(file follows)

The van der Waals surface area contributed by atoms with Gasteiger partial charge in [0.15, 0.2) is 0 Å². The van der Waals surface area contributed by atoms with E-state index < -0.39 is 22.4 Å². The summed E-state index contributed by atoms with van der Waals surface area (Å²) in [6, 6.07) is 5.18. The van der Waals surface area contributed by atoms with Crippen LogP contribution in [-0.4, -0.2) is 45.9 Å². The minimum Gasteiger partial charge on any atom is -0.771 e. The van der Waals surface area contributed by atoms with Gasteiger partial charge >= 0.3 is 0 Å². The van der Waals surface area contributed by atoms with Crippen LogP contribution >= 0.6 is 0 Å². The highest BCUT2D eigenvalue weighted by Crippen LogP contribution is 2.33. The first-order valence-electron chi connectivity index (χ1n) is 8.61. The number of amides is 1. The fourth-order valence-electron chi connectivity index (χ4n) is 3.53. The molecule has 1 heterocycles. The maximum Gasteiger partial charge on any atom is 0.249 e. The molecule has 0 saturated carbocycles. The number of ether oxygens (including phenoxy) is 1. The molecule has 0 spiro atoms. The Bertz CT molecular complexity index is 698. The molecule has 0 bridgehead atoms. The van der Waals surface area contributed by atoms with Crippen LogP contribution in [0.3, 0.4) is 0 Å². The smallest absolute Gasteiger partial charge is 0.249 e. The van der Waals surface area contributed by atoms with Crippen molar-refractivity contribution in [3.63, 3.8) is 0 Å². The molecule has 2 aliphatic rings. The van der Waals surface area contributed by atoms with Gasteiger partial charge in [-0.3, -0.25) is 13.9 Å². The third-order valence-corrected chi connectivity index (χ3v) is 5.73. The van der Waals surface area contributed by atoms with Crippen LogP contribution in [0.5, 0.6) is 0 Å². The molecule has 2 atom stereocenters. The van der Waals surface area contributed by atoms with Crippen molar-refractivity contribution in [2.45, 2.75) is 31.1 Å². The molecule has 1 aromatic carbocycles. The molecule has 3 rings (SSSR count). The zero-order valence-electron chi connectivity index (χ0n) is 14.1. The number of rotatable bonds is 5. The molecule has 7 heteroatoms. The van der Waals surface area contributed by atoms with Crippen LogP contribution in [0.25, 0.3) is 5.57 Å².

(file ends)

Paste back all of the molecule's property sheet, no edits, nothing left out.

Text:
The van der Waals surface area contributed by atoms with Gasteiger partial charge in [0.15, 0.2) is 0 Å². The van der Waals surface area contributed by atoms with E-state index < -0.39 is 22.4 Å². The summed E-state index contributed by atoms with van der Waals surface area (Å²) in [6, 6.07) is 5.18. The van der Waals surface area contributed by atoms with Crippen LogP contribution in [-0.4, -0.2) is 45.9 Å². The minimum Gasteiger partial charge on any atom is -0.771 e. The van der Waals surface area contributed by atoms with Gasteiger partial charge >= 0.3 is 0 Å². The van der Waals surface area contributed by atoms with Crippen LogP contribution >= 0.6 is 0 Å². The highest BCUT2D eigenvalue weighted by Crippen LogP contribution is 2.33. The first-order valence-electron chi connectivity index (χ1n) is 8.61. The number of amides is 1. The fourth-order valence-electron chi connectivity index (χ4n) is 3.53. The molecule has 1 heterocycles. The maximum Gasteiger partial charge on any atom is 0.249 e. The molecule has 0 saturated carbocycles. The number of ether oxygens (including phenoxy) is 1. The molecule has 0 spiro atoms. The Bertz CT molecular complexity index is 698. The molecule has 0 bridgehead atoms. The van der Waals surface area contributed by atoms with Crippen LogP contribution in [0.3, 0.4) is 0 Å². The smallest absolute Gasteiger partial charge is 0.249 e. The van der Waals surface area contributed by atoms with Crippen molar-refractivity contribution in [3.63, 3.8) is 0 Å². The molecule has 2 aliphatic rings. The van der Waals surface area contributed by atoms with Gasteiger partial charge in [-0.3, -0.25) is 13.9 Å². The third-order valence-corrected chi connectivity index (χ3v) is 5.73. The van der Waals surface area contributed by atoms with Crippen LogP contribution in [0.5, 0.6) is 0 Å². The molecule has 2 atom stereocenters. The van der Waals surface area contributed by atoms with Crippen molar-refractivity contribution in [2.45, 2.75) is 31.1 Å². The molecule has 1 aromatic carbocycles. The molecule has 3 rings (SSSR count). The zero-order valence-electron chi connectivity index (χ0n) is 14.1. The number of rotatable bonds is 5. The molecule has 7 heteroatoms. The van der Waals surface area contributed by atoms with Crippen LogP contribution in [0.25, 0.3) is 5.57 Å².